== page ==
AMD today publicly released the x86-64[tm] technology simulator, also referred to as the AMD SimNow! simulator, an application specifically designed to give BIOS vendors, tools developers, operating system manufacturers and application providers the ability to evaluate their x86-64 technology based software code prior to the release of AMD's forthcoming 64-bit capable processors implementing x86-64 technology. These processors, codenamed "Hammer," are planned to be announced at the end of 2001. The AMD SimNow! simulator is available free of charge at http://www.x86-64.org. AMD's x86-64 technology is designed to enable platform suppliers, developers, and corporations to transition to 64-bit computing environments while continuing to have leading performance on the vast installed base of existing 32-bit applications. Memory hungry applications such as large databases, CAD tools, and simulation engines that are currently limited by the 4GB addressing limitation benefit most from 64-bit computing.
AMD is enhancing the x86 architecture to include a 64-bit mode that has both a 64-bit address space and a 64-bit data space. AMD's 64-bit processors are planned to be designed to detect which mode is needed (32- or 64-bit) and compute accordingly.
"SUSE believes that AMD has taken a revolutionary approach by involving the open source community so early in the design process of its 64-bit technology," said Markus Rex, vice president of development, SUSE Linux AG. "By enabling access to the simulator, all Linux developers can help ensure a fast, high-quality port of AMD's x86-64 technology."
"I'm very pleased that AMD asked CodeSourcery to port portions of the AMD SimNow! simulator to GNU/Linux. This simulator is designed to make it possible for kernel developers and compiler engineers to start porting GNU/Linux to x86-64 without waiting for prototype hardware. This port is a clear sign of AMD's commitment to GNU/Linux, and that's really exciting," said Mark Mitchell, chief technical officer of CodeSourcery, LLC. "The AMD SimNow! simulator release is an important follow-on to the earlier release of the x86-64 architecture specification; AMD's open approach to their own hardware nicely parallels the openness of the GNU/Linux software model."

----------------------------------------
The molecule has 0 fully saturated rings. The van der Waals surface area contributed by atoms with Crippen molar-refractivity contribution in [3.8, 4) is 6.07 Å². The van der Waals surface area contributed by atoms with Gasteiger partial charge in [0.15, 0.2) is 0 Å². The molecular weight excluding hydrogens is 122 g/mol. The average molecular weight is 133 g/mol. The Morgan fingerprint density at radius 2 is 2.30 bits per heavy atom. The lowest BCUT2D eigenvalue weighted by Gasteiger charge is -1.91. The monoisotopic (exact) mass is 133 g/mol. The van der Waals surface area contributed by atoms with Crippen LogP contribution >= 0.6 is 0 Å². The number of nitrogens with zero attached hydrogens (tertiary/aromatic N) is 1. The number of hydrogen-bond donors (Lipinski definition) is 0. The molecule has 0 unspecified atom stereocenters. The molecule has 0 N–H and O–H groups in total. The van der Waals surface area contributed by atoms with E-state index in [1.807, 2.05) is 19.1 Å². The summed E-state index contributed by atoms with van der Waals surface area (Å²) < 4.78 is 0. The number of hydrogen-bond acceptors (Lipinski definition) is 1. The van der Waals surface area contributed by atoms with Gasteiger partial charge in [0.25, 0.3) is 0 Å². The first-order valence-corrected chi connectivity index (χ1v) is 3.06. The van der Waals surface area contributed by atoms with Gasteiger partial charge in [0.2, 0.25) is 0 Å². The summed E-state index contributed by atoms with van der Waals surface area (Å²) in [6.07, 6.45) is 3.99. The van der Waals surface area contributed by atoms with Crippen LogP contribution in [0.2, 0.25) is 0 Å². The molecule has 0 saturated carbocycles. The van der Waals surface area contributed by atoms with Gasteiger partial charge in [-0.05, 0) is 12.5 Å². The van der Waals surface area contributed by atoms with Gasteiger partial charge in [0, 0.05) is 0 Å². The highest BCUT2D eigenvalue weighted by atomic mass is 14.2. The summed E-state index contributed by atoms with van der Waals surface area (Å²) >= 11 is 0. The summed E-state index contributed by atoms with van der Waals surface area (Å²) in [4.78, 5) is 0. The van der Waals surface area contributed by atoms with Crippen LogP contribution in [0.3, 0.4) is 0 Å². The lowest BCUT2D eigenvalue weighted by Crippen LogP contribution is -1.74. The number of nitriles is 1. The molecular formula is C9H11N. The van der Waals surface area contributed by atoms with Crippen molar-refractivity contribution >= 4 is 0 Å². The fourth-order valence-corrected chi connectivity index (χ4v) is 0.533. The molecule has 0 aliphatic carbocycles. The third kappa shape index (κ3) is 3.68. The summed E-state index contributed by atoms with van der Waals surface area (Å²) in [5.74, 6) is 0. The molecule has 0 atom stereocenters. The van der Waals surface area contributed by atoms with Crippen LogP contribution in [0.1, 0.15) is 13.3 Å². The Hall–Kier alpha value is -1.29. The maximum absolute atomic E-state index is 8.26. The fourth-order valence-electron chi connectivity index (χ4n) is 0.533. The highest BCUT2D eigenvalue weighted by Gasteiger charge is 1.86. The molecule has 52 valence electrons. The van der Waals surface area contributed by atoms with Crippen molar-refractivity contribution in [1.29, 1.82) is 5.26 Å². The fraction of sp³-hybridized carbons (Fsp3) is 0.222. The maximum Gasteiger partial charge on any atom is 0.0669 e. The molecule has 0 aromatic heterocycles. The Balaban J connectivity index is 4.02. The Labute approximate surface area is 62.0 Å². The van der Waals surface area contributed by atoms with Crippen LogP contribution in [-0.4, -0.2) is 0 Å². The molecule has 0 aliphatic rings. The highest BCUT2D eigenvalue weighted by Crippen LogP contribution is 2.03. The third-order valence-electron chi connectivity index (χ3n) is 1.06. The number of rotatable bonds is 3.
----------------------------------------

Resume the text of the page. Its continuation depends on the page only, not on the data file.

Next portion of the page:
"AMD designed and built the AMD SimNow! simulator to provide developers of x86-64 technology with tools for debugging their code and applications prior to the release of the "Hammer" family of x86-64 technology enabled processors," said Richard Heye, vice president and general manager, AMD Texas Microprocessor Division. "AMD is committed to supporting the Linux community and is proud of the Linux partners also supporting x86-64 technology including Ada Core Technologies, CodeSourcery, and SuSE."
About the x86-64[tm] Technology Simulator
The AMD SimNow! simulator includes a model of a theoretical microprocessor. This microprocessor is based on the AMD AthlonTM processor, but has been enhanced with the addition of x86-64 architecture support. The simulator contains all the classic pieces of a PC system (CPU, memory, Northbridge, Southbridge, display, IDE drives, floppy, keyboard, and mouse support). The design goal for the AMD SimNow! Simulator was to create an accurate model of a computer system from a programmer's view. The simulator runs under GNU/Linux. Features of the AMD SimNow! simulator include the ability to single-step, peek at registers and memory, test with 64-bit mode, and debug kernel bugs without having access to 64-bit processors.
About AMD's x86-64[tm] Technology
AMD's straightforward approach to 64-bit computing builds upon the x86 instruction set, one of the industry's most proven and widely supported technologies. AMD's x86-64 technology is designed to support applications that address large amounts of physical and virtual memory, such as high performance servers, database management systems, and CAD tools. The x86-64 technology seamlessly integrates into the current computing and support environment, and is designed to enable enterprises to deploy high performance 64-bit capable systems that build upon the billions of dollars already invested in 32-bit software.
Visit AMD on the Web
The x86-64 Architecture Programmers Overview including the full specification and developer support is available at www.amd.com/devconn/index.html
The x86-64 simulator, and accompanying documentation is available for download at www.x86-64.org/downloads
Other press releases and information about AMD and its products are available at www.amd.com/news/new
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